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The history of that hour holds this true record. Despite the prosperity of my church, it was learned. From careful observation and experience came my clue. I also saw that. Lines penned when I was pastor of the Church of Christ, Scien -. Lab'ring long and lone,. And Thou know'st Thine own. Take them in Thine arms;. In view of all this, a meeting was called of the Board. A Primary class student, richly imbued with the spirit.
After hav -. The Massachusetts Metaphysical College drew its. At a special meeting of the Board of the Metaphysical. Whereas, The Massachusetts Metaphysical College,. Whereas, The material organization was, in the beginning. Whereas, Other institutions for instruction in Christian. Whereas, The fundamental principle for growth in Chris-. Whereas, Mortals must learn to lose their estimate. Resolved , That we thank the State for its charter, which is. After due deliberation and earnest discussion it was unani -.
When God impelled me to set a price on my instruction. God has since shown me, in multitudinous ways, the. Loyal students speak with delight of their pupilage,. I see clearly that students in Christian Science should,. In December, , I gave a lot of land in Boston to my.
To meet the broader wants of humanity, and provide. The first official organ of the Christian Scientist Asso -. I started. To the National Christian Scientist Association, at its. Because faith is belief, and not under-. Millions are believing in God, or good, without bearing. Blind belief cannot say with the. The work of healing, in the Science of Mind, is the most.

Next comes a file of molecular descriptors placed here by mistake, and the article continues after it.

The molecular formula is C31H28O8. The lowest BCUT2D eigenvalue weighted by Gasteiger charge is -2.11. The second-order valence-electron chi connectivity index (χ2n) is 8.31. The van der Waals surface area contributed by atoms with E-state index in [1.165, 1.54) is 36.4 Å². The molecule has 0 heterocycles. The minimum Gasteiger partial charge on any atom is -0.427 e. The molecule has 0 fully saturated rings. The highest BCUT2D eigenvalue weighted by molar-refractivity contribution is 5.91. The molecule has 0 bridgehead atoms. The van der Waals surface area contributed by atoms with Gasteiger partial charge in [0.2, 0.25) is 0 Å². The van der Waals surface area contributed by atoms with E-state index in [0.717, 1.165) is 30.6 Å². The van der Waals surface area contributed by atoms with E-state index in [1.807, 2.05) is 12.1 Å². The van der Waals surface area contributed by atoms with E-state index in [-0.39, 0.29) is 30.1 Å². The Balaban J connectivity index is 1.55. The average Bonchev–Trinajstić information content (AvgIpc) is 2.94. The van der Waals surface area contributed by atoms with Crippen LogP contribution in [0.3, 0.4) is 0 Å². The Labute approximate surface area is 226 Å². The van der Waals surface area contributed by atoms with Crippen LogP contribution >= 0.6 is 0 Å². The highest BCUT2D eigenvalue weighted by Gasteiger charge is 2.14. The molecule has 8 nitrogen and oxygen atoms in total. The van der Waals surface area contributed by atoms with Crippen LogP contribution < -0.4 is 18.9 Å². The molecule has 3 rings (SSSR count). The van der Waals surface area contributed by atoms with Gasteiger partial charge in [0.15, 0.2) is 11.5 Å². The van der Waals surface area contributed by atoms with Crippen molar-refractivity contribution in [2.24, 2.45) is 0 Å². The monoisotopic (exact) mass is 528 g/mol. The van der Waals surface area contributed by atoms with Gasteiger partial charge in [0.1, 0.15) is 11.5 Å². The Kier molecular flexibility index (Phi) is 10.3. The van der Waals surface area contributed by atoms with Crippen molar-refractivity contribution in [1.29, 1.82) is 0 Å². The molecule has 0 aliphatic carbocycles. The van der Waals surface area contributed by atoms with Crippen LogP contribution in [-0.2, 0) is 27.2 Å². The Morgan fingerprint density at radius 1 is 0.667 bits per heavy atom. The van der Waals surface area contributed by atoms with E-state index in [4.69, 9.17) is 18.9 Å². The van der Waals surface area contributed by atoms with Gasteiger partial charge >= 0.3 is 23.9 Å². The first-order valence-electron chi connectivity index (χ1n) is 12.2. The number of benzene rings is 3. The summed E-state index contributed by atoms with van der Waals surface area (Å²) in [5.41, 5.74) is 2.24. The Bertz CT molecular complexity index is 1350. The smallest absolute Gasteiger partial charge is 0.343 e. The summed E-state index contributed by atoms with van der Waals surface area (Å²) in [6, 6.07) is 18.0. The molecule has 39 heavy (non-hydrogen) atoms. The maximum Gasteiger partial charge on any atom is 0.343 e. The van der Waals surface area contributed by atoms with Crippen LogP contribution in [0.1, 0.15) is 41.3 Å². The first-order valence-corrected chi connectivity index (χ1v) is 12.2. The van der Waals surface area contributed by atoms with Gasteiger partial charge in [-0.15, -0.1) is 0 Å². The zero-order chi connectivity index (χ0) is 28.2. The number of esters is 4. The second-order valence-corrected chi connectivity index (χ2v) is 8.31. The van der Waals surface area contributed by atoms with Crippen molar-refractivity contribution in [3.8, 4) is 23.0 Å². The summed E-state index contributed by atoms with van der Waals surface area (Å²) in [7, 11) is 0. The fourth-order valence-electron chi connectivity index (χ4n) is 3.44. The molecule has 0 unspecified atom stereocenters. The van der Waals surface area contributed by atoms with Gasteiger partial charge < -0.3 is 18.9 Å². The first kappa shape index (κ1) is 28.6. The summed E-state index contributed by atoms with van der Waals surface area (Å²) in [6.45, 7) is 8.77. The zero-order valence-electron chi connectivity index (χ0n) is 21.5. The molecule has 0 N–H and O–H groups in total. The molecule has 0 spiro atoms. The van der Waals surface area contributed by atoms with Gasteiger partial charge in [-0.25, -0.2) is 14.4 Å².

Let us follow the example of Jesus, the master Meta-. Whatever diverges from the one divine Mind, or God,. War is waged between the evidences of Spirit and the. All consciousness is Mind, and Mind is God. Neither ancient nor modern philosophy furnishes a. This would be like correcting the prin -. Prin -. Soul is right;. Man shines by borrowed light. He reflects God as. Evil, or error, is not Mind; but infinite Mind is sufficient. All must be of God, and not our own, sepa -.
Human systems of philosophy and religion are depart-. Mistaking divine Principle. Stating the divine Principle, omnipotence omnis potens ,. With our Master, life was not merely a sense of exist-. In Science, Life is not temporal, but eternal, without. Christian Science reveals Mind, the only living and true. Science reveals Spirit as All, averring. Christian Science reveals God and His idea as the All. Christian Science saith. Science saith to all manner of disease, "Know that God. Him;" and the sick are healed. Material sense saith ,. Christian Science is the only sure basis of harmony.
Christian Science declares that sickness is a belief, a. Science saith to fear, "You are the cause of all sick-. God is everywhere. Christian Science reveals the fact that, if suffering exists,. If you rule out every sense of disease and suffering from. Posterity will have the right to demand that Christian. Unless this method be pur -. Test Christian Science by its effect on society, and you. God is good, hence goodness is something, for it rep-. Augustine once said, "The devil is but the ape of. Sin ultimates in sinner, and in this sense they are one.
In Christian Science the fact is made obvious that the. Since there is in belief an illusion termed sin, which. If evangelical churches refuse fellowship with the. Ritualism and dogma lead to self-righteousness and. Pharisa -. The odors of persecution,. The Jewish religion was not spiritual; hence Jesus.